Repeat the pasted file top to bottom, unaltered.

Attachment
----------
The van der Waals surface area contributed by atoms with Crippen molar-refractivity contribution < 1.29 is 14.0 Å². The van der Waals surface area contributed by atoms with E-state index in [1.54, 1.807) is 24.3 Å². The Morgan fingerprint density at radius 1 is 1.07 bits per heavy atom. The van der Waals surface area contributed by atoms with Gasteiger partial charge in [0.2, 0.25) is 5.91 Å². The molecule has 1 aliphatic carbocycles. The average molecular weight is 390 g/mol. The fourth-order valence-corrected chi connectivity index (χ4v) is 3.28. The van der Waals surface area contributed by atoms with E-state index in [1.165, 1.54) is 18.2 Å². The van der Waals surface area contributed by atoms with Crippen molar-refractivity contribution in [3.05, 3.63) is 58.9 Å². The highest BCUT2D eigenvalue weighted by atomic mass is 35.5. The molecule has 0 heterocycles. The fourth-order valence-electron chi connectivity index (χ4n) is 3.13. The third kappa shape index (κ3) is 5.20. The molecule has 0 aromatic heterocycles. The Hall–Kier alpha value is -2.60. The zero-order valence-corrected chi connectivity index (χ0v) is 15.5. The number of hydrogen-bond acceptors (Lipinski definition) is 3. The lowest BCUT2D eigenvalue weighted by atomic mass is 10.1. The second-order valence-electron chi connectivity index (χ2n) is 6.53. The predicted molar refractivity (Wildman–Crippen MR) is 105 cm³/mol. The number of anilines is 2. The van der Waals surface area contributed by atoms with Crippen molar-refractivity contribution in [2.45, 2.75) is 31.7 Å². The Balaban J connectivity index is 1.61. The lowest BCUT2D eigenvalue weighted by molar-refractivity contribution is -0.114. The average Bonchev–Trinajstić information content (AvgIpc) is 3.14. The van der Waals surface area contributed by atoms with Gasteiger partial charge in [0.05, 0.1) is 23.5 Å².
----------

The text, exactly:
The van der Waals surface area contributed by atoms with Crippen molar-refractivity contribution < 1.29 is 14.0 Å². The van der Waals surface area contributed by atoms with E-state index in [1.54, 1.807) is 24.3 Å². The Morgan fingerprint density at radius 1 is 1.07 bits per heavy atom. The van der Waals surface area contributed by atoms with Gasteiger partial charge in [0.2, 0.25) is 5.91 Å². The molecule has 1 aliphatic carbocycles. The average molecular weight is 390 g/mol. The fourth-order valence-corrected chi connectivity index (χ4v) is 3.28. The van der Waals surface area contributed by atoms with E-state index in [1.165, 1.54) is 18.2 Å². The van der Waals surface area contributed by atoms with Crippen molar-refractivity contribution in [3.05, 3.63) is 58.9 Å². The highest BCUT2D eigenvalue weighted by atomic mass is 35.5. The molecule has 0 heterocycles. The fourth-order valence-electron chi connectivity index (χ4n) is 3.13. The third kappa shape index (κ3) is 5.20. The molecule has 0 aromatic heterocycles. The Hall–Kier alpha value is -2.60. The zero-order valence-corrected chi connectivity index (χ0v) is 15.5. The number of hydrogen-bond acceptors (Lipinski definition) is 3. The lowest BCUT2D eigenvalue weighted by atomic mass is 10.1. The second-order valence-electron chi connectivity index (χ2n) is 6.53. The predicted molar refractivity (Wildman–Crippen MR) is 105 cm³/mol. The number of anilines is 2. The van der Waals surface area contributed by atoms with Crippen molar-refractivity contribution in [2.45, 2.75) is 31.7 Å². The Balaban J connectivity index is 1.61. The lowest BCUT2D eigenvalue weighted by molar-refractivity contribution is -0.114. The average Bonchev–Trinajstić information content (AvgIpc) is 3.14. The van der Waals surface area contributed by atoms with Gasteiger partial charge in [0.05, 0.1) is 23.5 Å².